This past Sunday marked the 20th anniversary of “Wolfenstein 3D,” the game that essentially laid the groundwork for the first-person shooter genre and influenced many of id Software's titles for years. To celebrate the milestone, Bethesda (which acquired iD Software in 2009) has released a free, browser-based version of the iconic game where you’ll have to shoot your way out of a Nazi stronghold during World War II.
21 first person shooters you shouldn't have missed & HTML 5 Gaming: Old Classics and Modern Titles You Can Play for Free
Although Wolfenstein wasn’t id’s first 3D shooter — Hovertank and Catacomb 3D came before it — it was a major improvement as it moved from a 16-color EGA to a 256-color VGA graphics palette and used 2D sprites mapped from eight perspectives to produce a better illusion of 3D objects. It also established the fast-paced action commonly expected in the genre, encouraging exploration and rewarding players with various treasures, hidden rooms, and even some easter eggs like a Pac-Man level.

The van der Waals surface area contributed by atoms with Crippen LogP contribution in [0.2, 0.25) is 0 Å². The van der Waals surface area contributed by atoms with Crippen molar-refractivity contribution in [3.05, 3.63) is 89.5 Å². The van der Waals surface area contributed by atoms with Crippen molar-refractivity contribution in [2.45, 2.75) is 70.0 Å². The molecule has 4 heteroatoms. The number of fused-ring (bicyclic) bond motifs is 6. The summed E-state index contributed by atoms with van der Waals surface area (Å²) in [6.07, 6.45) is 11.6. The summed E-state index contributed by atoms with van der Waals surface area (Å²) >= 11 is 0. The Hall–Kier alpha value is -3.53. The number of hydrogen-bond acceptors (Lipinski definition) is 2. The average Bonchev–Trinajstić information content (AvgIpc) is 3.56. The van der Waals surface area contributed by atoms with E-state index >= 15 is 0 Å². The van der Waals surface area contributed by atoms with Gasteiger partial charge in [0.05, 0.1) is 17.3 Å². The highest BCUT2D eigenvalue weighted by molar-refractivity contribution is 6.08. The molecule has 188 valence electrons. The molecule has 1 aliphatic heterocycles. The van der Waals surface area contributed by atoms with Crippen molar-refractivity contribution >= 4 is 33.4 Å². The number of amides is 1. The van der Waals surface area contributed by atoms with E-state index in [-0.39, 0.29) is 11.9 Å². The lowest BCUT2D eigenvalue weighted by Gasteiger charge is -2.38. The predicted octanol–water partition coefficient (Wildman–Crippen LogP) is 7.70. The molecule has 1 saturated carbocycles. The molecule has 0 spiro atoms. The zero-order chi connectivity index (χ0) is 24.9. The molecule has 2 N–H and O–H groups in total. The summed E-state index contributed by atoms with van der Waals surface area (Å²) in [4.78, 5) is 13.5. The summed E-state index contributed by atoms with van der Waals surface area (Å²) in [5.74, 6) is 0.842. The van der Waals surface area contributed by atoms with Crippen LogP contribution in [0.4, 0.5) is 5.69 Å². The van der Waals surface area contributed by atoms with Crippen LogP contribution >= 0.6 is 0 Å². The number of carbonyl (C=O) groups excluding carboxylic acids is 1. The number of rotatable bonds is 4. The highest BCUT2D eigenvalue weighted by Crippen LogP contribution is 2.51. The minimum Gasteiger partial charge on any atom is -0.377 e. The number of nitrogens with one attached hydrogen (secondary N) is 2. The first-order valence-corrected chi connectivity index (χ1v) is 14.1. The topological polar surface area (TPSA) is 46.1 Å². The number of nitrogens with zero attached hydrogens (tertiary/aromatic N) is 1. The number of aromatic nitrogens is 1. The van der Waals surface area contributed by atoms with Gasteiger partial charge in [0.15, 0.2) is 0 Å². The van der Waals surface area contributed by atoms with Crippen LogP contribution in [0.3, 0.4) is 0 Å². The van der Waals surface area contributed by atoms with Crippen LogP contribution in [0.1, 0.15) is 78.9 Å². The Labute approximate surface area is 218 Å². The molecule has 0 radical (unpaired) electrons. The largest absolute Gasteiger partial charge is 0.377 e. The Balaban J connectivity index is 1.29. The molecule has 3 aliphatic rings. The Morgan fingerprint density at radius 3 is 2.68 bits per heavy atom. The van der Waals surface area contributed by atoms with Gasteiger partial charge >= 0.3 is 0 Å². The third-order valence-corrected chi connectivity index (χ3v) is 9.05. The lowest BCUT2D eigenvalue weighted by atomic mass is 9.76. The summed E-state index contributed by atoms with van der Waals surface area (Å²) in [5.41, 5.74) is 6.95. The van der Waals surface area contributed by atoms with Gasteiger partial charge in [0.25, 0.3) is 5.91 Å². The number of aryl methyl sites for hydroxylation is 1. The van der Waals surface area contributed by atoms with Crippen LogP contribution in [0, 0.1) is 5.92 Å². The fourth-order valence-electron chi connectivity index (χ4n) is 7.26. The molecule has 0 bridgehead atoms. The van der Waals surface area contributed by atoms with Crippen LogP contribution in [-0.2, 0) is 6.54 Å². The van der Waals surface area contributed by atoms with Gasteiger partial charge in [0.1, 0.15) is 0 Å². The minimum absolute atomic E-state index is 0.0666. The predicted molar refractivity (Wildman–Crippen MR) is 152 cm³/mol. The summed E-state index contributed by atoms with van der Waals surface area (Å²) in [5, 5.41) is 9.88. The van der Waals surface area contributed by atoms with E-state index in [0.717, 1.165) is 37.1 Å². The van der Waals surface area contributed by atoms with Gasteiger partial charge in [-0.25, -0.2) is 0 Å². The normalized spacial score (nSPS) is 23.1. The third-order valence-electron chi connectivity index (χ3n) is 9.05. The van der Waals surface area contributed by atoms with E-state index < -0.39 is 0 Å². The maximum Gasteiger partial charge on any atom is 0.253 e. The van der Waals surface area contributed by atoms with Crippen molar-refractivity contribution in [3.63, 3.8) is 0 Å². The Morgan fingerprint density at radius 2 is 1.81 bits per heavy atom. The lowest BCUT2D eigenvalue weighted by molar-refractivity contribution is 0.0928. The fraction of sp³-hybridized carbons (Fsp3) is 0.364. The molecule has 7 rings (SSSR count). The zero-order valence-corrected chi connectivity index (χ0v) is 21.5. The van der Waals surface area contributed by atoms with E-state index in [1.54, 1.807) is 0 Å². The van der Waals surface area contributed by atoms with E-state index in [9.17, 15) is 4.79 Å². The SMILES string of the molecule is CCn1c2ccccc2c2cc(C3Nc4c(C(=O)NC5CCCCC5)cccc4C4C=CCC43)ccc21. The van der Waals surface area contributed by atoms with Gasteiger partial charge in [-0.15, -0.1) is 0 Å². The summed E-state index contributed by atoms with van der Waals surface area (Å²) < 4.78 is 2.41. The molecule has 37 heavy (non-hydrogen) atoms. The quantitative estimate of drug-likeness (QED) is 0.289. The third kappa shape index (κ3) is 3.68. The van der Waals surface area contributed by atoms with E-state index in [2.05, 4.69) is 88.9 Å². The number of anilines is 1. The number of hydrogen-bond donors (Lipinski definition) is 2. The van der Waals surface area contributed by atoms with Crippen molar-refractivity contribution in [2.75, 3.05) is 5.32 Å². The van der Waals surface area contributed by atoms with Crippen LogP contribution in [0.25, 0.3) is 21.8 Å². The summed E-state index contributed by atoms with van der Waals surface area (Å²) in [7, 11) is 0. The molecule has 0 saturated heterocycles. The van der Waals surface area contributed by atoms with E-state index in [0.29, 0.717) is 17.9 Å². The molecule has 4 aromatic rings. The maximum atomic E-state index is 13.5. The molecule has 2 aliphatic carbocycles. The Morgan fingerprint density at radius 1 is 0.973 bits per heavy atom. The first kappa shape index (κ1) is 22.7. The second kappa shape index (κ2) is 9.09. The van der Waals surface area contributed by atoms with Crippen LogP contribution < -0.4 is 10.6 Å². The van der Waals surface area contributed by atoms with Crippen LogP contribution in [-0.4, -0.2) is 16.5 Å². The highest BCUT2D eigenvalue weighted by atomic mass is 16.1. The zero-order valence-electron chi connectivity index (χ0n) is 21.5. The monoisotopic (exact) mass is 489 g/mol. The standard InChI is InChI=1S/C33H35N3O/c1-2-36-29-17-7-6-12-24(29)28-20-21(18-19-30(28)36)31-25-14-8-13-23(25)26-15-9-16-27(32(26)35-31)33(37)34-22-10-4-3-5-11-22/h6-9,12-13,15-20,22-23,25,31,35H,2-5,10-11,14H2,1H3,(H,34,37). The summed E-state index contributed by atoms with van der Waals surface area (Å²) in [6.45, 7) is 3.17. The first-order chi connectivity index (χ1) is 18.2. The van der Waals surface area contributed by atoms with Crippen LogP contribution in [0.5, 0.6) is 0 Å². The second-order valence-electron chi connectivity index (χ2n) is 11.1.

Doom came a year later with better graphics and network play, while 3D Realms and Valve followed with titles such as Duke Nukem 3D in 1996 and Half-Life in 1998. Together with the advances in 3D hardware technology these companies helped spawn a PC gaming industry now worth billions of dollars.
Along with the free, web-based game Bethesda also published a 25-minute developer commentary track where industry legend John Carmack talks about his memories of the game and the early days of id Software.
Downloads and Drivers
From the Forums
Subscribe to TechSpot
Receive a weekly update of our best features and tech news you don't want to miss: